Retro soul seems to be in good hands thanks to the young women of the United Kingdom. Like the great Dusty Springfield back in the day and the troubled but undeniably talented Amy Winehouse in more recent times, soulful divas are carrying the torch with a reverence for what has come before combined with a solid grounding in current times.

(Aimee Anne) Duffy’s Rockferry is a heartfelt and enormously engaging soul record, the young Welsh singer has a strong voice and she indulges in no unnecessary grandstanding, she just sings with passion and conviction (and how utterly refreshing is that?) She not only invokes the spirit of honored predecessors like Springfield and Petula Clark but she also brings the classic Motown sound to the 21st century (one can easily hear a young Gladys Knight or Martha Reeves slipping easily into the sweet mid-tempo grooves of tunes like “Warwick Avenue” (make with the clickety-click for the video) or “Serious”, with its great Supremes-like backing vocals, or the infectiously propulsive groove of a stomper “Mercy”.)

Duffy also has a smoldering, bluesy side that comes to the party on tracks like the spare (just her voice and a guitar to very fine effect) “Syrup and Honey” or the majestic “Hanging on Too Long”.

There’s not a false note to be found on Rockferry, which ends with the stirring, affirming “Distant Dreamer” with its rock-steady beat cushioned by a mighty wall of Spectoresque sound.

Adele (Laurie Blue Adkins)’s 19 starts with a dreaming song of its own, the lilting “Daydreamer”. Adele’s rich, supple voice is colored to lovely effect with her British accent. She is a soul singer but her influences seem to go beyond that to incorporate Nina Simone, Bjork (the staccato rhythms and vocals of “My Same” brings her to mind), and even the Beatles (there’s a trippy interlude on “Cold Shoulder” that could have fit nicely on “The White Album”...see video below.)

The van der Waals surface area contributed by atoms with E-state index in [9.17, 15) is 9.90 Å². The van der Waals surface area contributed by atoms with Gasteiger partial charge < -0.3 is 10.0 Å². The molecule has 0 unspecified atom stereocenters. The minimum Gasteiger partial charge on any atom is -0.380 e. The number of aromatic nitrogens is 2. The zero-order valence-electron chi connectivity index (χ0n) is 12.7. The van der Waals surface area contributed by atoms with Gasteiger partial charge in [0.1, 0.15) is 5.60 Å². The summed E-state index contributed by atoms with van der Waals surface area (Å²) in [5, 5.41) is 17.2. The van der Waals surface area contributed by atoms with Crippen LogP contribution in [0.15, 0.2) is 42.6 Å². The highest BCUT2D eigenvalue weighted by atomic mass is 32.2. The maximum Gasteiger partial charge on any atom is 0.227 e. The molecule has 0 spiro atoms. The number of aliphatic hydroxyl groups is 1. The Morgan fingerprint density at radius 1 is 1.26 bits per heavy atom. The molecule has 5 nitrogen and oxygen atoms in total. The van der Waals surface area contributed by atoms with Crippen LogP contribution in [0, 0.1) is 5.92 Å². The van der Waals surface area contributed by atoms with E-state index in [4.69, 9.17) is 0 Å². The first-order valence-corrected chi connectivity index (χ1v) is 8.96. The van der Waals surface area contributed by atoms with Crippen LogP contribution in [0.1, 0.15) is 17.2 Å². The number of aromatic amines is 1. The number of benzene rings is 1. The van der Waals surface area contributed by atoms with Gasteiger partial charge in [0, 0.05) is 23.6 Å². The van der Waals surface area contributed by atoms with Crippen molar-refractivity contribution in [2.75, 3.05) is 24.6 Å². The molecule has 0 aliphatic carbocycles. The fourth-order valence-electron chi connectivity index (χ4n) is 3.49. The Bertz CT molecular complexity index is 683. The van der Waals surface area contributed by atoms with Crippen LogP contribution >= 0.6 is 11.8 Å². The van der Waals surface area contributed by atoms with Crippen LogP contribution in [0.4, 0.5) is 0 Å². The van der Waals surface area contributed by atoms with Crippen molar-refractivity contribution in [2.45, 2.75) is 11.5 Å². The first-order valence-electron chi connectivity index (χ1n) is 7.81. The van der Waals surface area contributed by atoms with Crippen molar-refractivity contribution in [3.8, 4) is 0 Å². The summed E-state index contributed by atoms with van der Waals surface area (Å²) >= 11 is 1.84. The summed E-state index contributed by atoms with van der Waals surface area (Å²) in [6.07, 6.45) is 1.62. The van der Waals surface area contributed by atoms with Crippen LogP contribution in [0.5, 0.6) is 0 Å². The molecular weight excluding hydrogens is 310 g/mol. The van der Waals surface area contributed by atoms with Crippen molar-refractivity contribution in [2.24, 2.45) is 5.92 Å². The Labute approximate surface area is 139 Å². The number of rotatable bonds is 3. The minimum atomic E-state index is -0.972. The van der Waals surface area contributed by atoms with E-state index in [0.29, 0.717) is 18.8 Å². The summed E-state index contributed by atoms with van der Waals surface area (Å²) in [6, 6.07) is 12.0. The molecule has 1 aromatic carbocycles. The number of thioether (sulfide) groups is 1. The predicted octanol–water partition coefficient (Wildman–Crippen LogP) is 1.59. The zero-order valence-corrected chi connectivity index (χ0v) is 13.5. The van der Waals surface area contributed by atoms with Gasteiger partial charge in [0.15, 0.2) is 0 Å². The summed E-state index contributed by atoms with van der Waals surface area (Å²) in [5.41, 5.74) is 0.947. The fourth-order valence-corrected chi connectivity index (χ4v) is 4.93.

From the sassy, acerbic “Best for Last” and “Right as Rain” to the soaring “Chasing Pavements” (click the link for the video)…from the stripped down bluesy “Crazy for You” and “Melt My Heart to Stone” (both of which I can easily imagine Etta James singing…though she would be hard pressed to do them better than they are done here) to the lovely cover of Bob Dylan’s “Make You Feel My Love” to the subdued glory of the self-affirming closer “Hometown Glory”…Adele proves herself to be a musical force to be reckoned with.

Both Duffy and Adele are soulful breaths of fresh air and their music is much appreciated from this corner.

Tuesday, June 10, 2008

My Boys

P.J. Franklin (Jordana Spiro) is a sportswriter in Chicago. She’s also a beautiful tomboy whose best buds are a group of like-minded guys including her married brother Andy (Jim Gaffigan) and her other “boys” Brendan (Reid Scott), Mike (Jamie Kaler), Kenny (Michael Bunin), and Bobby (Kyle Howard). Being one of the guys (talking sports, playing poker, drinking beer, etc.) suits PJ well but it sometimes plays havoc with her love life (suitors having to deal with the 5 often present, very protective, very important men in PJ’s life.) PJ gets a feminine perspective from her best friend Stephanie (Kellee Stewart).